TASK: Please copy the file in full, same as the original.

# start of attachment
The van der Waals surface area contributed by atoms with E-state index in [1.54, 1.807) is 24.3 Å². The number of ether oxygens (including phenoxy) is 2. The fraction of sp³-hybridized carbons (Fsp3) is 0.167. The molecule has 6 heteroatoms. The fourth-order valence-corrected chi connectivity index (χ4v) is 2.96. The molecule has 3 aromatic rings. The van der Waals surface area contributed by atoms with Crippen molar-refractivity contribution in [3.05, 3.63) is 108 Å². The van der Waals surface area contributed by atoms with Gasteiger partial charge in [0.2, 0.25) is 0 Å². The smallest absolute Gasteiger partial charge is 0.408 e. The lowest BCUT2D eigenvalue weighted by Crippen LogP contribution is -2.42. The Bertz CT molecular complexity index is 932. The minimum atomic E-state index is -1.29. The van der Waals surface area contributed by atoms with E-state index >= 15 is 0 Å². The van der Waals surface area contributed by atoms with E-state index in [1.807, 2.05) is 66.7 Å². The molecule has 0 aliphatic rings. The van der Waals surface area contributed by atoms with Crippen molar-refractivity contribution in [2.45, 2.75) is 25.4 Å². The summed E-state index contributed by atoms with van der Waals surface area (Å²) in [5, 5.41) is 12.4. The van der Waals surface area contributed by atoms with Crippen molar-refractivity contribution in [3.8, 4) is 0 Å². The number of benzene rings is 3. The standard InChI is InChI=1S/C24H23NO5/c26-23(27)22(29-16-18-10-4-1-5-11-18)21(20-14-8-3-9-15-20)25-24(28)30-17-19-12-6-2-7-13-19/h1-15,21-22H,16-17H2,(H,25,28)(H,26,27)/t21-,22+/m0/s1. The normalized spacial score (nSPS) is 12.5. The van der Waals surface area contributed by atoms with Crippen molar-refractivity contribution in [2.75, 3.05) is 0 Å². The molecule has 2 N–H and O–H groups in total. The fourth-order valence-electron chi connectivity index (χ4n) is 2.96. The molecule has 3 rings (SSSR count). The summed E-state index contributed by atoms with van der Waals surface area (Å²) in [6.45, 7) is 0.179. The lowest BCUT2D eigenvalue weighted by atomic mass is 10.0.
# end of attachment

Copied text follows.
The van der Waals surface area contributed by atoms with E-state index in [1.54, 1.807) is 24.3 Å². The number of ether oxygens (including phenoxy) is 2. The fraction of sp³-hybridized carbons (Fsp3) is 0.167. The molecule has 6 heteroatoms. The fourth-order valence-corrected chi connectivity index (χ4v) is 2.96. The molecule has 3 aromatic rings. The van der Waals surface area contributed by atoms with Crippen molar-refractivity contribution in [3.05, 3.63) is 108 Å². The van der Waals surface area contributed by atoms with Gasteiger partial charge in [0.2, 0.25) is 0 Å². The smallest absolute Gasteiger partial charge is 0.408 e. The lowest BCUT2D eigenvalue weighted by Crippen LogP contribution is -2.42. The Bertz CT molecular complexity index is 932. The minimum atomic E-state index is -1.29. The van der Waals surface area contributed by atoms with E-state index >= 15 is 0 Å². The van der Waals surface area contributed by atoms with E-state index in [1.807, 2.05) is 66.7 Å². The molecule has 0 aliphatic rings. The van der Waals surface area contributed by atoms with Crippen molar-refractivity contribution in [2.45, 2.75) is 25.4 Å². The summed E-state index contributed by atoms with van der Waals surface area (Å²) in [5, 5.41) is 12.4. The van der Waals surface area contributed by atoms with Crippen molar-refractivity contribution in [3.8, 4) is 0 Å². The number of benzene rings is 3. The standard InChI is InChI=1S/C24H23NO5/c26-23(27)22(29-16-18-10-4-1-5-11-18)21(20-14-8-3-9-15-20)25-24(28)30-17-19-12-6-2-7-13-19/h1-15,21-22H,16-17H2,(H,25,28)(H,26,27)/t21-,22+/m0/s1. The normalized spacial score (nSPS) is 12.5. The van der Waals surface area contributed by atoms with Crippen molar-refractivity contribution in [2.75, 3.05) is 0 Å². The molecule has 2 N–H and O–H groups in total. The fourth-order valence-electron chi connectivity index (χ4n) is 2.96. The molecule has 3 rings (SSSR count). The summed E-state index contributed by atoms with van der Waals surface area (Å²) in [6.45, 7) is 0.179. The lowest BCUT2D eigenvalue weighted by atomic mass is 10.0.